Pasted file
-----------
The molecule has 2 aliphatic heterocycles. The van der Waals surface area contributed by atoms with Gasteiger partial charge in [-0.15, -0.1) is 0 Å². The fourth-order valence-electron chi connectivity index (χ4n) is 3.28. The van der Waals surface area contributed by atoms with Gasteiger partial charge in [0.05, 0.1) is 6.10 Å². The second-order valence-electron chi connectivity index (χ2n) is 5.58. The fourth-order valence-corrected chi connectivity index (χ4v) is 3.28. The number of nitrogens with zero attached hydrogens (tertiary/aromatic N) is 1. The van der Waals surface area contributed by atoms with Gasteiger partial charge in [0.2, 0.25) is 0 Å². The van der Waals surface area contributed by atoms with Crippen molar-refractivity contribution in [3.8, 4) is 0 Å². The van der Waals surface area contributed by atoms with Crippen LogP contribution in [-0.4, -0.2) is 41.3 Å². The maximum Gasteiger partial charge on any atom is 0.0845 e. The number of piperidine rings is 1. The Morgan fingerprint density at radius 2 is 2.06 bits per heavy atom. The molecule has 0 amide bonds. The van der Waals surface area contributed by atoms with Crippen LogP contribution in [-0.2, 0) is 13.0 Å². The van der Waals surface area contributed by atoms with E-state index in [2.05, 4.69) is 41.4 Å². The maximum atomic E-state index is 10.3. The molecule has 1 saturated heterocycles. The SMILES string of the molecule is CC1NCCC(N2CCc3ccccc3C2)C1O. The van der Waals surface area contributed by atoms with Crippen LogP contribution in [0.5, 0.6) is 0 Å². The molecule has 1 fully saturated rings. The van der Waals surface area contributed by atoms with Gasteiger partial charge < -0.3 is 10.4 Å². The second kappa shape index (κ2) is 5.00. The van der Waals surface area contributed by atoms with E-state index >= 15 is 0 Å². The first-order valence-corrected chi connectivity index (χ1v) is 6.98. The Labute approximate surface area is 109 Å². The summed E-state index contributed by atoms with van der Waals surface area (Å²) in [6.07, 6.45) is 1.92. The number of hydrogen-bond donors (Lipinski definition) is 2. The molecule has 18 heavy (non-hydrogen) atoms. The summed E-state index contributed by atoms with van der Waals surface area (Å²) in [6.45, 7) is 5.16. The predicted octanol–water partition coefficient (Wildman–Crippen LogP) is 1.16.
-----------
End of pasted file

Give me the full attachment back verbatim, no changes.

The molecule has 2 aliphatic heterocycles. The van der Waals surface area contributed by atoms with Gasteiger partial charge in [-0.15, -0.1) is 0 Å². The fourth-order valence-electron chi connectivity index (χ4n) is 3.28. The van der Waals surface area contributed by atoms with Gasteiger partial charge in [0.05, 0.1) is 6.10 Å². The second-order valence-electron chi connectivity index (χ2n) is 5.58. The fourth-order valence-corrected chi connectivity index (χ4v) is 3.28. The number of nitrogens with zero attached hydrogens (tertiary/aromatic N) is 1. The van der Waals surface area contributed by atoms with Gasteiger partial charge in [0.2, 0.25) is 0 Å². The van der Waals surface area contributed by atoms with Crippen molar-refractivity contribution in [3.8, 4) is 0 Å². The van der Waals surface area contributed by atoms with Crippen LogP contribution in [-0.4, -0.2) is 41.3 Å². The maximum Gasteiger partial charge on any atom is 0.0845 e. The number of piperidine rings is 1. The Morgan fingerprint density at radius 2 is 2.06 bits per heavy atom. The molecule has 0 amide bonds. The van der Waals surface area contributed by atoms with Crippen LogP contribution in [-0.2, 0) is 13.0 Å². The van der Waals surface area contributed by atoms with E-state index in [2.05, 4.69) is 41.4 Å². The maximum atomic E-state index is 10.3. The molecule has 1 saturated heterocycles. The SMILES string of the molecule is CC1NCCC(N2CCc3ccccc3C2)C1O. The van der Waals surface area contributed by atoms with Crippen LogP contribution in [0.5, 0.6) is 0 Å². The molecule has 1 fully saturated rings. The van der Waals surface area contributed by atoms with Gasteiger partial charge < -0.3 is 10.4 Å². The second kappa shape index (κ2) is 5.00. The van der Waals surface area contributed by atoms with E-state index >= 15 is 0 Å². The first-order valence-corrected chi connectivity index (χ1v) is 6.98. The Labute approximate surface area is 109 Å². The summed E-state index contributed by atoms with van der Waals surface area (Å²) in [6.07, 6.45) is 1.92. The number of hydrogen-bond donors (Lipinski definition) is 2. The molecule has 18 heavy (non-hydrogen) atoms. The summed E-state index contributed by atoms with van der Waals surface area (Å²) in [6.45, 7) is 5.16. The predicted octanol–water partition coefficient (Wildman–Crippen LogP) is 1.16.